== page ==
Unitarian Universalist Advocacy Network of Illinois

Building Community for Justice.

Illinois UUs working for meaningful social change toward justice, beloved community, and a healthy planet.


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2017 Campaign Scorecard


Several important bills we advocated for were signed into law this legislative year of the 100th General Assembly Illinois:

  • SB31 The Illinois Trust Act limiting local police involvement in federal immigration enforcement.
  • SB1933 Automatic Voter Registration automatically registering people when they get a driver’s license or state ID unless they opt out.
  • HB1785 Trans Recognition eliminating surgery requirements to change gender on identity documents.
  • HB2373 Expanding Eligibility for Sealing of felony records.
  • HR0234 Environmental Justice Resolution advancing an environmental justice agenda and protecting Solar for All funds from being swept.
  • HB 3817 Juvenile Expungement protecting youth in the juvenile justice system with timely expungement of their records.
  • SB 1353 Personal Needs Allowance doubling the monthly allowance to $60 for people living with mental illness was vetoed but effected though the Budget Implementation Bill.
  • HB40 Reproductive Choice to eliminate the trigger outlawing abortion if the Supreme Court overturns Roe v Wade.
  • A full-year budget with new permanent revenue! Significantly, we have UU congregations in 8 of the 10 districts whose legislators crossed party lines to override the Governor’s veto; several of them are already working toward securing bi-partisan support for a progressive income tax, or Fair Tax. Stay tuned, as this promises to be an important issue in next year’s election for Governor – potentially in conjunction with the Poor People’s Campaign led by Rev. William Barber.


Other issues we advocated at the state level for did not do as well:

o   SB81 Raising the Minimum Wage to $15 by 2022 was vetoed by the Governor.

o   HB3421 Abolishing Cash Bond in Illinois stalled in committee, though Cook County Chief Judge Evans ordered judges to set monetary bonds only in amounts that people can pay.

o   HB 3142 Expanding Access to Higher Education for citizens returning from incarceration passed the House but stalled in the Senate.

o   HB259 Limiting Solitary Confinement passed out of committee but was not brought to the floor for a vote.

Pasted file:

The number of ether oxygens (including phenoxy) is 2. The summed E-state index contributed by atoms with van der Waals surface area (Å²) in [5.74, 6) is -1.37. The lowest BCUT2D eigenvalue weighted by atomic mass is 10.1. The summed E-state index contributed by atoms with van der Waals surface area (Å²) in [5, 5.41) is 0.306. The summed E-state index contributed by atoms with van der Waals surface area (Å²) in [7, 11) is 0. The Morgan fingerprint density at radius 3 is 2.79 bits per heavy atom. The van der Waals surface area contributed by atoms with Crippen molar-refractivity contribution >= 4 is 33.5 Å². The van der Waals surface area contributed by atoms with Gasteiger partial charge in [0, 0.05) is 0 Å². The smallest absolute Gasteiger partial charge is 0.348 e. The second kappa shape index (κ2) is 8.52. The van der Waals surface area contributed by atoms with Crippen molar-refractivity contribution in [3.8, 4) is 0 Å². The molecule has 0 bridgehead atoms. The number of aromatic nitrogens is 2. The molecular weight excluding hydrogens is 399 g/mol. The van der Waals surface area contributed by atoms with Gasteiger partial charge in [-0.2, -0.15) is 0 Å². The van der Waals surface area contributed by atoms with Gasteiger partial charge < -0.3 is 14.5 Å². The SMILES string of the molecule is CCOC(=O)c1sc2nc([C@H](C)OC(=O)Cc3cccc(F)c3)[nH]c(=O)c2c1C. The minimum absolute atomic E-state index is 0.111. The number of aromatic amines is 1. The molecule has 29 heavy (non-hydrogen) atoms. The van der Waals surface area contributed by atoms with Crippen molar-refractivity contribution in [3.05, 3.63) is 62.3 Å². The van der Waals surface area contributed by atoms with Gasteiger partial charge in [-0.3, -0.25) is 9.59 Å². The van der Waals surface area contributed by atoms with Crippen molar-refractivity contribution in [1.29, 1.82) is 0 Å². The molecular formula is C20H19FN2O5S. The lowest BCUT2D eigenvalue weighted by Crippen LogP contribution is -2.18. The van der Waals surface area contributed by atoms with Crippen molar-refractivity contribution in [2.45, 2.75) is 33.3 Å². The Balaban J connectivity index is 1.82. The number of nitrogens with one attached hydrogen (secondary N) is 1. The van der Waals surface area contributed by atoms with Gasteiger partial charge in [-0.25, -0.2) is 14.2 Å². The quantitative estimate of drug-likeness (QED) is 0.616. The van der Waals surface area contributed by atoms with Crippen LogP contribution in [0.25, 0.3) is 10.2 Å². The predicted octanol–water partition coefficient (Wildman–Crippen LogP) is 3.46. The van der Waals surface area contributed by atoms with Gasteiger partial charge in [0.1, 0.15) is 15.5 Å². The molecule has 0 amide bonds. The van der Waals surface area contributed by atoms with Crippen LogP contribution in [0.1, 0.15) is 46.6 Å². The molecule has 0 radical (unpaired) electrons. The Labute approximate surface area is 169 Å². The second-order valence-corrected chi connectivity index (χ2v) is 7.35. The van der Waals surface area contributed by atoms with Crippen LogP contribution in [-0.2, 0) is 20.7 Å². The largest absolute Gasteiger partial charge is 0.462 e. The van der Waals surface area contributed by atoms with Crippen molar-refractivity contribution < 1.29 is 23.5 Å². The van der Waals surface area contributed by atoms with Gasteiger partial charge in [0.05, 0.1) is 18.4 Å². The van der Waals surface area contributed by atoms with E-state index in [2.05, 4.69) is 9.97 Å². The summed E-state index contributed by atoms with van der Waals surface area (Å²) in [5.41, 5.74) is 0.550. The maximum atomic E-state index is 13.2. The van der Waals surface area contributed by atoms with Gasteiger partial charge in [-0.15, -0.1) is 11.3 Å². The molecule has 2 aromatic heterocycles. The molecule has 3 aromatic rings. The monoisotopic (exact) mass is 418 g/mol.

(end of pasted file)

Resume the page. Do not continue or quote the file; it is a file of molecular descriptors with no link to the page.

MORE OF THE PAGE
o   SB1657 The Gun Licensing Act had much legislative support, but the House leadership failed to bring the bill to the floor for a vote in the fall veto session.


At the national level:

  • The effort to repeal the Affordable Care Act failed.
  • Travel bans limiting travel from predominantly Muslim countries were partially blocked by the courts.
  • Congressmen Rodney Davis R-13th) and Daniel Lipinski (D-3rd) joined the bi-partisan Climate Solutions Caucus, which has grown from 17 to 56 members.
  • DACA was rescinded but the Dream Act is now on the table.


DACA was rescinded, and now the Dream Act is on the Table


The Trump administration has announced an end to the Deferred Action for Childhood Arrivals, turning our nation's back on 800,000 young people who came here as children, are building lives and careers for themselves as contributing members of their communities, and are now threatened with deportation.  Congress has 6 months to develop a resolution of their status. 

Sens. Lindsey Graham (R-South Carolina) and Dick Durbin (D-Illinois) introduced the Dream Act of 2017, S. 1615, in the Senate on July 20, 2017. Congresswomen Ileana Ros-Lehtinen (R-Florida) and Lucille Roybal-Allard (D-California) introduced the Dream Act, H.R. 3440, in the House on July 26, 2017. This bipartisan, bicameral bill would provide Dreamers — young undocumented immigrants who were brought to the United States as children and have lived in the U.S. at least four years — protection from deportation and an opportunity to obtain legal status if they meet certain requirements.  Urge your congressperson to sponsor legislation granting these young people a path to citizenship.



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UUANI is supported by contributions from Unitarian Universalist individuals and congregations in Illinois, and by grants from the Fund for Unitarian Universalist Social Responsibility, the Unitarian Universalist Service Committee, the Chicago Area Unitarian Universalist Council, and the Illinois Environmental Council.

We are grateful for each of these forms of support!